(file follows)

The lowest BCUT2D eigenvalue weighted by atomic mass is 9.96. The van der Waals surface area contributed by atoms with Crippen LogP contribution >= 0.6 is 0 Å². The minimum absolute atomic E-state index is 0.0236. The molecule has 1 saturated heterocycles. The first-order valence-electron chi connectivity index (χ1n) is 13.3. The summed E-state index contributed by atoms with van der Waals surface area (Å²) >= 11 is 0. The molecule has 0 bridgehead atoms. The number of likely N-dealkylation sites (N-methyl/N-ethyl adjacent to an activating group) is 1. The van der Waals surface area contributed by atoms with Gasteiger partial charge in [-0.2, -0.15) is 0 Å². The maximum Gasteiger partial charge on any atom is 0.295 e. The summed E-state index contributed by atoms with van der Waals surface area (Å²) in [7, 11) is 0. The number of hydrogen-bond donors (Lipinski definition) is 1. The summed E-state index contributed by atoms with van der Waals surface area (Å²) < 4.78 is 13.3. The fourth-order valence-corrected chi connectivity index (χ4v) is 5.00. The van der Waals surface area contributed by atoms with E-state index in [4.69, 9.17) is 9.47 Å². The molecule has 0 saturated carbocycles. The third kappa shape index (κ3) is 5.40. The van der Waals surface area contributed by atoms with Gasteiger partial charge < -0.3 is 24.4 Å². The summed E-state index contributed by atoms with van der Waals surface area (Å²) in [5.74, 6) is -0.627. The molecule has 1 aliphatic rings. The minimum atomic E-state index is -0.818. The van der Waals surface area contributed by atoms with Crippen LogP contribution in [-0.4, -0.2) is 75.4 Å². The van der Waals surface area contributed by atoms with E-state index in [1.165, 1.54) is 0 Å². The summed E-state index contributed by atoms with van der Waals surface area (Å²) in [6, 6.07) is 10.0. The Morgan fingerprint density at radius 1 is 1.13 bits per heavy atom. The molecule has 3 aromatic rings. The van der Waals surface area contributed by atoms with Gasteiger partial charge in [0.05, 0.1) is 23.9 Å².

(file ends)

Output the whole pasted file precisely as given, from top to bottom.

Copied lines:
The lowest BCUT2D eigenvalue weighted by atomic mass is 9.96. The van der Waals surface area contributed by atoms with Crippen LogP contribution >= 0.6 is 0 Å². The minimum absolute atomic E-state index is 0.0236. The molecule has 1 saturated heterocycles. The first-order valence-electron chi connectivity index (χ1n) is 13.3. The summed E-state index contributed by atoms with van der Waals surface area (Å²) >= 11 is 0. The molecule has 0 bridgehead atoms. The number of likely N-dealkylation sites (N-methyl/N-ethyl adjacent to an activating group) is 1. The van der Waals surface area contributed by atoms with Gasteiger partial charge in [-0.2, -0.15) is 0 Å². The maximum Gasteiger partial charge on any atom is 0.295 e. The summed E-state index contributed by atoms with van der Waals surface area (Å²) in [7, 11) is 0. The number of hydrogen-bond donors (Lipinski definition) is 1. The summed E-state index contributed by atoms with van der Waals surface area (Å²) < 4.78 is 13.3. The fourth-order valence-corrected chi connectivity index (χ4v) is 5.00. The van der Waals surface area contributed by atoms with E-state index in [4.69, 9.17) is 9.47 Å². The molecule has 0 saturated carbocycles. The third kappa shape index (κ3) is 5.40. The van der Waals surface area contributed by atoms with Gasteiger partial charge < -0.3 is 24.4 Å². The summed E-state index contributed by atoms with van der Waals surface area (Å²) in [5.74, 6) is -0.627. The molecule has 1 aliphatic rings. The minimum atomic E-state index is -0.818. The van der Waals surface area contributed by atoms with Crippen LogP contribution in [-0.4, -0.2) is 75.4 Å². The van der Waals surface area contributed by atoms with E-state index in [1.165, 1.54) is 0 Å². The summed E-state index contributed by atoms with van der Waals surface area (Å²) in [6, 6.07) is 10.0. The Morgan fingerprint density at radius 1 is 1.13 bits per heavy atom. The molecule has 3 aromatic rings. The van der Waals surface area contributed by atoms with Gasteiger partial charge in [0.05, 0.1) is 23.9 Å².